When you need to borrow money, you may have a choice to make: line of credit vs. credit card. But what’s the difference and which one is better? Here, we’ll walk you through your options.
What is a line of credit?
A line of credit allows you to access money when you need it. It’s not exactly the same thing as a loan, because when you take out a loan, you borrow a specific amount from the start. When you get a line of credit, you get access to a sum of money you can borrow against as needed. And generally, you can borrow that money for any reason.
Say you qualify for a $10,000 line of credit. You may not borrow that entire $10,000. Rather, you may decide you only need to borrow $6,000. In that case, you wouldn’t be charged interest on the remaining $4,000.
There are different ways to secure a credit line. One option is via a home equity line of credit, or HELOC. This option is available to property owners with enough home equity. It’s also possible to apply for a line of credit through your bank.
What is a credit card?
A credit card is a financial tool that allows you to borrow money as needed by acting as a payment option for you. When you charge an expense on a credit card, you don’t need to fork over the cash right away. Instead, you simply pay your credit card bill every month. If you can’t pay your credit card bill in full, you can make your minimum monthly payment instead. Doing so will cause you to rack up some interest on your balance, but it won’t harm your credit score.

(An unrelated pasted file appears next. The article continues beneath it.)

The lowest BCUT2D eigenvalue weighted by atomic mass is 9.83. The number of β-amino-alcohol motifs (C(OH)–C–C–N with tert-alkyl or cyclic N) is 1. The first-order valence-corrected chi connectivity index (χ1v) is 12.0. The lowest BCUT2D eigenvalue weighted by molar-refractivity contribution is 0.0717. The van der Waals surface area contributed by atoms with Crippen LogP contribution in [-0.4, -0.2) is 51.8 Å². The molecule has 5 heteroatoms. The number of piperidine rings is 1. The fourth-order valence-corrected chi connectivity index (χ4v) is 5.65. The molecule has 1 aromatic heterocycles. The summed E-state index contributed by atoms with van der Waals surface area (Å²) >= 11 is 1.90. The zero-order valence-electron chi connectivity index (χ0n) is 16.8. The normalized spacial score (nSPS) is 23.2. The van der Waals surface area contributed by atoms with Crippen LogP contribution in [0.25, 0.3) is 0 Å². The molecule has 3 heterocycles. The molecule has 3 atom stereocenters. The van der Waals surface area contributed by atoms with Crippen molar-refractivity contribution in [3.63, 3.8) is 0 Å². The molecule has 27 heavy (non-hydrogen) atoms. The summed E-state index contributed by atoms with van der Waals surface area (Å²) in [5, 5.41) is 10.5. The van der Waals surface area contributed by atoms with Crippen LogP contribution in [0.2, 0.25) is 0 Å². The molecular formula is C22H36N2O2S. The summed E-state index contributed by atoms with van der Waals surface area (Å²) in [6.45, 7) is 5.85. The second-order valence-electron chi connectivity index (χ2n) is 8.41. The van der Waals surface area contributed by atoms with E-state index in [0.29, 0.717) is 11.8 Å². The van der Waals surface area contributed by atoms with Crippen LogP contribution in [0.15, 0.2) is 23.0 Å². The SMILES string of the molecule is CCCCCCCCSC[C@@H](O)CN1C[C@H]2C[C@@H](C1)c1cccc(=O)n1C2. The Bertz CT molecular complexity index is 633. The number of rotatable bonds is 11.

A credit card actually gives you a line of revolving credit, because you get a spending limit you can charge against (that amount can change over time). That credit limit is based on factors like your credit score and income. Unsurprisingly, the average credit card limit varies when looking at different age groups.
What are the benefits of a line of credit?
When you need to borrow money, a line of credit can be a good choice for these reasons:
- Affordability. With a credit line, you’ll often get a lower interest rate than you will with a credit card.
- Easy to qualify. If you’re getting a HELOC, a lender will base its decision largely on the equity you have in your home, which …….